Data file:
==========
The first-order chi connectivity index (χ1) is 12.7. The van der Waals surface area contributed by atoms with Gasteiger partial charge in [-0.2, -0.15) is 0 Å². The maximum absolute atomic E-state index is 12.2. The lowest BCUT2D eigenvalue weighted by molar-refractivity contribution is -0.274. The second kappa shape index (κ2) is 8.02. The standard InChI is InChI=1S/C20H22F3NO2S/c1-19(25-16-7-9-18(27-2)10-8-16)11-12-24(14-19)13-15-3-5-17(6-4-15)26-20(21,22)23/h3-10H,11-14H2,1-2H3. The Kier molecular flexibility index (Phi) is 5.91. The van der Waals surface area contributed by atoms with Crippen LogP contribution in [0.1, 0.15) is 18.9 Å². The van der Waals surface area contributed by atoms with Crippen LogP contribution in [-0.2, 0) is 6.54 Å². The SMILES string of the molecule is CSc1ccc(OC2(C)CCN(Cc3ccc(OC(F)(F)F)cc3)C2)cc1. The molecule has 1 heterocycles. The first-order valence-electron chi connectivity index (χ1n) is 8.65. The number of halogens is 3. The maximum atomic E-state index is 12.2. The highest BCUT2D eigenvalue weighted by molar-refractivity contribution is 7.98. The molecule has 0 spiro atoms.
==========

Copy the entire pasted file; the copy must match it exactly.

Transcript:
The first-order chi connectivity index (χ1) is 12.7. The van der Waals surface area contributed by atoms with Gasteiger partial charge in [-0.2, -0.15) is 0 Å². The maximum absolute atomic E-state index is 12.2. The lowest BCUT2D eigenvalue weighted by molar-refractivity contribution is -0.274. The second kappa shape index (κ2) is 8.02. The standard InChI is InChI=1S/C20H22F3NO2S/c1-19(25-16-7-9-18(27-2)10-8-16)11-12-24(14-19)13-15-3-5-17(6-4-15)26-20(21,22)23/h3-10H,11-14H2,1-2H3. The Kier molecular flexibility index (Phi) is 5.91. The van der Waals surface area contributed by atoms with Crippen LogP contribution in [0.1, 0.15) is 18.9 Å². The van der Waals surface area contributed by atoms with Crippen LogP contribution in [-0.2, 0) is 6.54 Å². The SMILES string of the molecule is CSc1ccc(OC2(C)CCN(Cc3ccc(OC(F)(F)F)cc3)C2)cc1. The molecule has 1 heterocycles. The first-order valence-electron chi connectivity index (χ1n) is 8.65. The number of halogens is 3. The maximum atomic E-state index is 12.2. The highest BCUT2D eigenvalue weighted by molar-refractivity contribution is 7.98. The molecule has 0 spiro atoms.